Jim McIntosh, BSBI Scottish Officer

Annual Exhibition Meeting and AGM

This year’s BSBI Annual Exhibition Meeting (AEM) will take place on Saturday 23rd November at the Natural History Museum, London. Everybody is welcome, whether or not you are a BSBI member! The programme and booking info (including for exhibitors) will be available as a flyer inside the September issue of BSBI News (mailed out to all members) and details will be posted shortly after on the AEM webpage. Please use the online booking form if at all possible: it’s quick and easy to use and makes life much easier for the organisers!

This year’s speakers include several County Recorders talking about BSBI’s botanical year; a new ‘lightning talks’ slot; Tim Rich on his new Gentians Handbook; Alex Twyford from RBGE; and our keynote speaker is Clive Stace talking about the birth and evolution of the New Flora of the British Isles.  We hope to see you in London on 23rd November!

Louise Marsh, BSBI Communications Officer

New Year Plant Hunt 2020

This time we are breaking with tradition! We have always announced the dates of the New Year Plant Hunt (NYPH) on 1st December but so many of you now have the Hunt as a firm fixture in your diaries and you told us that you’d like to have the dates in advance so you can start planning to go out in groups. We’ll be publishing the dates in the September issue of BSBI News but if you can’t wait until then… Wednesday 1st January to Saturday 4th January. If you’re organising a group Hunt, send us details so we can help spread the word.

Louise Marsh, BSBI Communications Officer

British & Irish Botany: third issue out now

Last month we reported that the first two issues of British & Irish Botany, BSBI’s scientific journal, had been published earlier this year.  The third issue of Volume 1 has just been published and is available now to view or download free of charge, whether or not you are a BSBI member.

In the third issue there are papers on the invasion and colonisation of the Sefton Coast by Rosa rugosa (Japanese Rose); inland populations of Juncus balticus (Baltic Rush) in Scotland; the Conservation status of Sorbus cuneifolia (Llangollen Whitebeam); whether Euphorbia hyberna (Irish Spurge) is native or naturalised in England and a paper on the first records of Pangium edule drift endocarps from UK and Bermuda waters. You can view or download all these papers here.  Many thanks to all those who have submitted manuscripts.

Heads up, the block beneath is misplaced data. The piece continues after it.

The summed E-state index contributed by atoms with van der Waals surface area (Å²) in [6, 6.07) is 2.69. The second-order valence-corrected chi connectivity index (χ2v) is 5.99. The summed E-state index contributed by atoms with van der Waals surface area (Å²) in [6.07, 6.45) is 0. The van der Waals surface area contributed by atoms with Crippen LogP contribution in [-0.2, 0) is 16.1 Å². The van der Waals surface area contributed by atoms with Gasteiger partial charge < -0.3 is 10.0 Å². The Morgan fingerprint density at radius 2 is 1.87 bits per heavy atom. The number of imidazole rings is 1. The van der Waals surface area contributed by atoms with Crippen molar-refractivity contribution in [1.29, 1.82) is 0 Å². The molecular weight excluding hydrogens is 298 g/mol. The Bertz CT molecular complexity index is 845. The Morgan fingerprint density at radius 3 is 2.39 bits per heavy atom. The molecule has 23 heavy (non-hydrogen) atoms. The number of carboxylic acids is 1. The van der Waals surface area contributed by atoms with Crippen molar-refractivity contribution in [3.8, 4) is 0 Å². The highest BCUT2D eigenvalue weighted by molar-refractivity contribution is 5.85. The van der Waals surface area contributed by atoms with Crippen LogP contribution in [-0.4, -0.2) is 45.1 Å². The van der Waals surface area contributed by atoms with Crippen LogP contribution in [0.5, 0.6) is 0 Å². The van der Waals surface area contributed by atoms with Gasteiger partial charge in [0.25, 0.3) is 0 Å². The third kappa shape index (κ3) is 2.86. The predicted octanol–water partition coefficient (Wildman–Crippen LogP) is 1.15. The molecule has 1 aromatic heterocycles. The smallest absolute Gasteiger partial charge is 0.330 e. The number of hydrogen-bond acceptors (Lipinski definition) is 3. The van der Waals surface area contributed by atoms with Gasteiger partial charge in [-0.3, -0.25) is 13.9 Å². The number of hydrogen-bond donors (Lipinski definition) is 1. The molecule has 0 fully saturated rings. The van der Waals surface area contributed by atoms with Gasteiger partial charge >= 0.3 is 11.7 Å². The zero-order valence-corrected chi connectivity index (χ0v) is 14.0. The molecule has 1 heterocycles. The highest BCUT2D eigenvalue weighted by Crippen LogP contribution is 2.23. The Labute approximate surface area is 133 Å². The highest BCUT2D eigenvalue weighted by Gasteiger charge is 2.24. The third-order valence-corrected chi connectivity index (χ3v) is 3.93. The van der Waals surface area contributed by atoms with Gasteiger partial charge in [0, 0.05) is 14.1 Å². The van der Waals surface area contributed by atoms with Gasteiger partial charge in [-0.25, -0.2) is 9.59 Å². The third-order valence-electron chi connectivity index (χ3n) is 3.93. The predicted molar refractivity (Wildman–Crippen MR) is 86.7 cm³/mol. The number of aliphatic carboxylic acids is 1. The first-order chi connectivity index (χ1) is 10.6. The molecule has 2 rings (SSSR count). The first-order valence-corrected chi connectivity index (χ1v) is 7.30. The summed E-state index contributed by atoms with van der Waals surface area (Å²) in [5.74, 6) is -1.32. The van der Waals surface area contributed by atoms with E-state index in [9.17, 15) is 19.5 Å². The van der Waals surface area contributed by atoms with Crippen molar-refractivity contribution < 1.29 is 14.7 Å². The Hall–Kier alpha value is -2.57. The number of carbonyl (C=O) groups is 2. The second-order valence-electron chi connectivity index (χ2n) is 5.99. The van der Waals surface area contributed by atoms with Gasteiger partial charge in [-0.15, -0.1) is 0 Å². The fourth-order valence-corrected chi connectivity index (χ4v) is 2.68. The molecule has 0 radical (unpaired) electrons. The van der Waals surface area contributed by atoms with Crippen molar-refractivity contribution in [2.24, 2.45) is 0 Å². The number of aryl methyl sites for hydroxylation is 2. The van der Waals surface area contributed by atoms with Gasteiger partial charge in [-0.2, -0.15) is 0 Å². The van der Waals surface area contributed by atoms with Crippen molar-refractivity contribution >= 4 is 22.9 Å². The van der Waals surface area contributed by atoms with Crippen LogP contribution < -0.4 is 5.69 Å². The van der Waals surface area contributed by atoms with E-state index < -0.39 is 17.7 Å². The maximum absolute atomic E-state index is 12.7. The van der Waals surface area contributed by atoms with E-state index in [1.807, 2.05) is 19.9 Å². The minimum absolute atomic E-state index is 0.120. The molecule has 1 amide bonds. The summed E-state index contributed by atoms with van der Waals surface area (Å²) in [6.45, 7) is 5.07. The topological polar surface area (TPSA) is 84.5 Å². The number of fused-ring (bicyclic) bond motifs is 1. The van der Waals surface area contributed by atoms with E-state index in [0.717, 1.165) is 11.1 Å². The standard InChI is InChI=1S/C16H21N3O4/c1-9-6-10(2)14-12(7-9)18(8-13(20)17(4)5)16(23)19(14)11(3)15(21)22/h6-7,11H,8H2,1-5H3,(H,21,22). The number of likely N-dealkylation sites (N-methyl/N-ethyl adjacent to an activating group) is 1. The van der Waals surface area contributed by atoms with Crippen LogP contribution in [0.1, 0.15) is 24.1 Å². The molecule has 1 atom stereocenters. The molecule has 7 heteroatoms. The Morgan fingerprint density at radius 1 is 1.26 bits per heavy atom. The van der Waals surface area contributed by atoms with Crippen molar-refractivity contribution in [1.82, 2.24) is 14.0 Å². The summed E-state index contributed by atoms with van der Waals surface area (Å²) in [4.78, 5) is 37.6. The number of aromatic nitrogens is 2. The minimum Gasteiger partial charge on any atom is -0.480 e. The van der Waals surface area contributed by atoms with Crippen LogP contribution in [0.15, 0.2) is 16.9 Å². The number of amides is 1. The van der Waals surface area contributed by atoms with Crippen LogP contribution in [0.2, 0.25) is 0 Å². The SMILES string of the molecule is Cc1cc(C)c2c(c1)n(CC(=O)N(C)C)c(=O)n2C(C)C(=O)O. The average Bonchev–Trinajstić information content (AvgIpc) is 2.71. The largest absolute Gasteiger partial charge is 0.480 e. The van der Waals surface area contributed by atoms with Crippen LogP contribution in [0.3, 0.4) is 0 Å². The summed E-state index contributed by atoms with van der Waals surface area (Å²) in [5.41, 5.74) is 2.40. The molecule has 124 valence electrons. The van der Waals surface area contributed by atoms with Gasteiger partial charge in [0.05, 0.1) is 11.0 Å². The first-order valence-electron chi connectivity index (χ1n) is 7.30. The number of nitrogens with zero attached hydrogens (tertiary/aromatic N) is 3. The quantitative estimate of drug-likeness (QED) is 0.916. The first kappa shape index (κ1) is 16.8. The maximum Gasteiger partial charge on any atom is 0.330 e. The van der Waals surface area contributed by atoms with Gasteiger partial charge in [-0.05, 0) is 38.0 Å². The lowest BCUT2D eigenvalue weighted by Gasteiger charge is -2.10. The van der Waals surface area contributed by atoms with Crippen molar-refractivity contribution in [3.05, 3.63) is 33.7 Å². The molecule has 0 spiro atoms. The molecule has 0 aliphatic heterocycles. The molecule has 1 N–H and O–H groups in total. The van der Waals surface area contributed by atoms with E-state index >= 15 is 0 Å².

Ian Denholm, BiB Editor-in-Chief

County Recorder Vacancy

2020 will be just the time to take up a new challenge, with the Atlas fieldwork finally behind us.  Why not become a County Recorder? Berwickshire is vacant and the retired Recorder, Michael Braithwaite, has written a prospectus to inspire would-be recorders with an emphasis on the opportunity to repeat-record the botanically interesting sites beautifully presented in his Berwickshire BSBI Botanical Site RegisterRead it here.

Jim McIntosh, BSBI Scottish Officer

New Phytologist

A complete run of bound New Phytologists from Volume 1 (1902) to Volume 160 (2003) is going free to a good home. Collect from Shrewsbury. If you are interested please contact me.

Mark Duffell,

New on the BSBI website in August

Another quiet month on the website with very few updates!

  • The latest version of the Rare Plant Register for Monmouthshire can now be downloaded from the Monmouthshire page.
  • County pages for Cumbria, Shropshire, Clyde Islands, Carmarthenshire, Brecknockshire, Glamorgan, Merionethshire and Monmouthshire were updated with reports on recent meetings, revised contact details and alerts on changes to assembly points for forthcoming meetings. Link to all the county webpages via the Local Botany page where you will also find the interactive map for Britain & Ireland.
  • The Aquatic Plant Project (see above) is being updated regularly by BSBI Ireland Officer Sarah Pierce. It now links straight through to online booking forms for forthcoming training sessions.
  • Country pages for Scotland, Ireland and Wales are all being updated regularly. Don’t forget to contact your Country Officer if there’s anything you think should appear on the page.
  • The News page is also updated regularly so please let me know if you’ve spotted an interesting scientific paper or job opportunity for a botanist.

Louise Marsh, BSBI Communications Officer

On the News & Views blog in August

We reported on the BSBI sedges workshop, held in Mugdock, Scotland, and on the four-day recording meeting held in West Galway, Republic of Ireland; we published an interview with Dan Eatherley, author of Invasive Aliens, and there was a competition so you could win a copy of the book; we told you about the publication of volume 1, issue 3 of British & Irish Botany (see above); our monthly post about an ingredient in Byron’s Gin focused on rowan; our latest blogpost by a recipient of a BSBI Training Grant featured Emily’s story of attending a course on Advanced Plant Identification at FSC Preston Montford; and finally, we featured the first in a series of guest blogposts about the work of the Gatsby Plant Science Education Programme.

Louise Marsh, BSBI Communications Officer